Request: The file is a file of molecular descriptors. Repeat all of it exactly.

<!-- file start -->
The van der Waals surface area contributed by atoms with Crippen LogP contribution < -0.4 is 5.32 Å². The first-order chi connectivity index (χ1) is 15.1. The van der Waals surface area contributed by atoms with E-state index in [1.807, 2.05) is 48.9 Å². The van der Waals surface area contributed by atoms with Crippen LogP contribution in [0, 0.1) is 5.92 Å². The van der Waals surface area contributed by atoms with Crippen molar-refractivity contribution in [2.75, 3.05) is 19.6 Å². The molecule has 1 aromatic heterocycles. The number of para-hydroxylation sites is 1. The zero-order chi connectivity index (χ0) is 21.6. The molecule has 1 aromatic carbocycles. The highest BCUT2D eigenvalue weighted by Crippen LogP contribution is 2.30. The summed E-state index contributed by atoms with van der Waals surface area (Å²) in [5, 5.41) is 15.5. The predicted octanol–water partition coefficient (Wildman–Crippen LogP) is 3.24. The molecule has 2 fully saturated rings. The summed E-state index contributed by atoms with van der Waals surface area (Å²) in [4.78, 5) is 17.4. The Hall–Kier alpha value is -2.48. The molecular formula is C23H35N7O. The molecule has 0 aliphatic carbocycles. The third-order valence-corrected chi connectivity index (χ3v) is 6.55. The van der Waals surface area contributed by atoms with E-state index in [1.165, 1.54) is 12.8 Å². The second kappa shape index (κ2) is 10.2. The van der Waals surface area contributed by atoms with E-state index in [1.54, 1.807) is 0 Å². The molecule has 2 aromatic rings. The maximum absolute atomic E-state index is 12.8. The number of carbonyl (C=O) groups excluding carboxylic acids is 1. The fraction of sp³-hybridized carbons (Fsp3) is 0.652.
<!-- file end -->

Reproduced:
The van der Waals surface area contributed by atoms with Crippen LogP contribution < -0.4 is 5.32 Å². The first-order chi connectivity index (χ1) is 15.1. The van der Waals surface area contributed by atoms with E-state index in [1.807, 2.05) is 48.9 Å². The van der Waals surface area contributed by atoms with Crippen LogP contribution in [0, 0.1) is 5.92 Å². The van der Waals surface area contributed by atoms with Crippen molar-refractivity contribution in [2.75, 3.05) is 19.6 Å². The molecule has 1 aromatic heterocycles. The number of para-hydroxylation sites is 1. The zero-order chi connectivity index (χ0) is 21.6. The molecule has 1 aromatic carbocycles. The highest BCUT2D eigenvalue weighted by Crippen LogP contribution is 2.30. The summed E-state index contributed by atoms with van der Waals surface area (Å²) in [5, 5.41) is 15.5. The predicted octanol–water partition coefficient (Wildman–Crippen LogP) is 3.24. The molecule has 2 fully saturated rings. The summed E-state index contributed by atoms with van der Waals surface area (Å²) in [4.78, 5) is 17.4. The Hall–Kier alpha value is -2.48. The molecular formula is C23H35N7O. The molecule has 0 aliphatic carbocycles. The third-order valence-corrected chi connectivity index (χ3v) is 6.55. The van der Waals surface area contributed by atoms with E-state index in [1.165, 1.54) is 12.8 Å². The second kappa shape index (κ2) is 10.2. The van der Waals surface area contributed by atoms with E-state index in [1.54, 1.807) is 0 Å². The molecule has 2 aromatic rings. The maximum absolute atomic E-state index is 12.8. The number of carbonyl (C=O) groups excluding carboxylic acids is 1. The fraction of sp³-hybridized carbons (Fsp3) is 0.652.